The Gerontological Society of America awards New Hartford Doctoral Fellowships

10/27/05

Six outstanding social work students have been chosen as the newest recipients of the prestigious Hartford Doctoral Fellowship, a program funded by the John A. Hartford Foundation, administered by The Gerontological Society of America, and directed by Dr. James Lubben.

The following individuals will each receive a $50,000 dissertation grant plus $20,000 in matching support from their home institutions that will enable them to more fully concentrate on their dissertation research projects over the next two years:

James Masten
New York University
School of Social Work
Dissertation Title: "Aging with HIV/AIDS: The Experience of Gay Men in Late Middle-Age"

Amanda K. Toler
University of Michigan
School of Social Work
Dissertation Title: "Social Support and Patterns of Formal and Informal Help Use for Mental Disorders: Understanding the Effect of Age Using the National Survey of American Lives"

Gretchen E. Alkema
University of Southern California
Leonard Davis School of Gerontology
Dissertation Title: "Translating Research Into Practice: A Community-Based Medication Management Intervention"

Nancy Giunta
University of California, Berkeley
School of Social Welfare
Dissertation Title: "Caregiver Support Programs and Policies: A Mixed Methods Evaluation of Implementation Efforts in 50 States"

Marylin Denise King
University of Maryland, Baltimore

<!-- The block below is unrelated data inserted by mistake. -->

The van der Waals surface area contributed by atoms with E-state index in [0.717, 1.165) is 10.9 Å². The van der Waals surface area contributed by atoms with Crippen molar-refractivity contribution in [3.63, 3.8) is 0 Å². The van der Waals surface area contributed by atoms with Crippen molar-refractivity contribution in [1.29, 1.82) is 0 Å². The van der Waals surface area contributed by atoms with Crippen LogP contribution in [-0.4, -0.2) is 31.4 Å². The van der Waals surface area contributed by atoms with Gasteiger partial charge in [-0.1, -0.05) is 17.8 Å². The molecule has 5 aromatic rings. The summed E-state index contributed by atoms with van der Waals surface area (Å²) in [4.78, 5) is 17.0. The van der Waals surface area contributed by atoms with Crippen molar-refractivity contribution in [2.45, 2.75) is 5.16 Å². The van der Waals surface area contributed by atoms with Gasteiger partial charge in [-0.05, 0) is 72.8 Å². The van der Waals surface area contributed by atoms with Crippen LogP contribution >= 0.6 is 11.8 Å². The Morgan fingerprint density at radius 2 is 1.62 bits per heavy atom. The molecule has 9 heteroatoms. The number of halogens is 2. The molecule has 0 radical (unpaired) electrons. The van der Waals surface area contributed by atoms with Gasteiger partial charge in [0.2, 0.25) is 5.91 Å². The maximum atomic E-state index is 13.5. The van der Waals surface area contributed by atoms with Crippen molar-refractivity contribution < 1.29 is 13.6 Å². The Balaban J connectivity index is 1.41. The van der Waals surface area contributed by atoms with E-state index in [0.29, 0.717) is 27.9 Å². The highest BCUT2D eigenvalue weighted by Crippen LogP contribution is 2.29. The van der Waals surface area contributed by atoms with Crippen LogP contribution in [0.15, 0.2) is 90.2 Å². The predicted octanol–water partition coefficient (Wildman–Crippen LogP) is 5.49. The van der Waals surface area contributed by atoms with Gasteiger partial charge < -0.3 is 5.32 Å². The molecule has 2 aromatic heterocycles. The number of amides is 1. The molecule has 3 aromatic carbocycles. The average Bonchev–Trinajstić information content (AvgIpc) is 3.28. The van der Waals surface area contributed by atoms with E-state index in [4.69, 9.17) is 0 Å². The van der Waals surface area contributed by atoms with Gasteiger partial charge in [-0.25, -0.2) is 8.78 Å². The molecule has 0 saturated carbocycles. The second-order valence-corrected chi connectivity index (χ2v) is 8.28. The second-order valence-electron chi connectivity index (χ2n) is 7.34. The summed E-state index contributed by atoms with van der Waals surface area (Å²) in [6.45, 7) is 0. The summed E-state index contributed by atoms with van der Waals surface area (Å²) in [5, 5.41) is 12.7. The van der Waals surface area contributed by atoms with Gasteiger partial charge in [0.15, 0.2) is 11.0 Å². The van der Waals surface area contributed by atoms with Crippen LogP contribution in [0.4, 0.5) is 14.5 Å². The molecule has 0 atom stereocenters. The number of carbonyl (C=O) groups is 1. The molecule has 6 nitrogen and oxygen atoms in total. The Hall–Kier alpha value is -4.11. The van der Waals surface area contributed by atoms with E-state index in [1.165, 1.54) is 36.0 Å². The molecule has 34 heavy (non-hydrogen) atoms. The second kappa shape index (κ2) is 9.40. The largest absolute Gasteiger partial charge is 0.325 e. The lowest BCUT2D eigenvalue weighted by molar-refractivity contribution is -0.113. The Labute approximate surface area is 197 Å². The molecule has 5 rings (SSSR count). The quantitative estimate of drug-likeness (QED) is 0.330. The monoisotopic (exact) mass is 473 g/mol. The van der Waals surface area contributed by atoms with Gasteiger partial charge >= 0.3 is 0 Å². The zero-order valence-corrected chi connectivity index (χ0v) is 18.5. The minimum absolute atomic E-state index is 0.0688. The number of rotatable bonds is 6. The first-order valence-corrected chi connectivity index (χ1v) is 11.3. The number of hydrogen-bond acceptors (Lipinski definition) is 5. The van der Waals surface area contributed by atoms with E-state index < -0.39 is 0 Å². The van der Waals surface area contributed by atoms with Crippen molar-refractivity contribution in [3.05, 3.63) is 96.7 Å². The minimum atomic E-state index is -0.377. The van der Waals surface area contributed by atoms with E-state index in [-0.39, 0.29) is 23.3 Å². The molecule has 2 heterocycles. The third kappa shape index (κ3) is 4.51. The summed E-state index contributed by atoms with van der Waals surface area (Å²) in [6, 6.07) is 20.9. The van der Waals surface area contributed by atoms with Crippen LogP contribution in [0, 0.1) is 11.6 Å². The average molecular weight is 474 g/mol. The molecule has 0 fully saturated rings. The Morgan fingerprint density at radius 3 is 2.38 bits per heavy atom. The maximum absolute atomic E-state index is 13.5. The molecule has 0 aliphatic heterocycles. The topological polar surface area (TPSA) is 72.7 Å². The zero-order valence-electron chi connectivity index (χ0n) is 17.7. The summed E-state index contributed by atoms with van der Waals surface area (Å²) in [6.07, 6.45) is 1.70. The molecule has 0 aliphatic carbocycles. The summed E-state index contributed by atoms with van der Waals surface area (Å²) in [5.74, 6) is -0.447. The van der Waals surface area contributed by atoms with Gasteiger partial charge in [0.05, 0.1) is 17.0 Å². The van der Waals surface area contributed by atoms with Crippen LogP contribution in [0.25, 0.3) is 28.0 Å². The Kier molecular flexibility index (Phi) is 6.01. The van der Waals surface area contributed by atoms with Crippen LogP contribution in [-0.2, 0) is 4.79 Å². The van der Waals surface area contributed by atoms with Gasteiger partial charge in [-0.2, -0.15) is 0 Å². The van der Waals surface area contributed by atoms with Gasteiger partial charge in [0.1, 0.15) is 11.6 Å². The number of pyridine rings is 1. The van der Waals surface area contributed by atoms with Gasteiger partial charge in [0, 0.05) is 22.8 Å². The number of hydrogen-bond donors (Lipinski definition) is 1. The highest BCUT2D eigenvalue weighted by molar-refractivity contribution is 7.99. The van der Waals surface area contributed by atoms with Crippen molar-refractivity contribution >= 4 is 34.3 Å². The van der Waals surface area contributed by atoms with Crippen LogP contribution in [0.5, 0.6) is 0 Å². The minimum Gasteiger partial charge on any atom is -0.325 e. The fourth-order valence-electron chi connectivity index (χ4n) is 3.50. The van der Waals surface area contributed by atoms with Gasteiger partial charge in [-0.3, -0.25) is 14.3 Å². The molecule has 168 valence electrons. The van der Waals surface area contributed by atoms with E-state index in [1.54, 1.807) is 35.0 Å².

School of Social Work
Dissertation Title: "Religious Coping, Formal Service Use, and Gain Among African American Caregivers of Persons with Alzheimer's Disease"

Keith A. Anderson
University of Kentucky
Center for Gerontology, College of Public Health
Dissertation Title: "Death in the Nursing Home: An Empirical Examination of the Grief Experiences of Nursing Assistants"

This fellowship program is a component of the nationwide Geriatric Social Work Initiative, which seeks to expand the training of social workers in order to improve the health and well being of older persons and their families. It was created to help social work doctoral students overcome their greatest obstacles, such as limited teacher training and career guidance. These fellowships cultivate the next generation of geriatric social work faculty as teachers, role models and mentors for future generations of geriatric social workers.

Lubben, the Louise McMahon Ahearn University Chair at Boston College, directs the program with input from the National Program Committee of Leaders in Doctoral Education for Social Work and Gerontology. GSA provides overall administration and fiscal management.

Source: Eurekalert & others

Last reviewed: By John M. Grohol, Psy.D. on 21 Feb 2009
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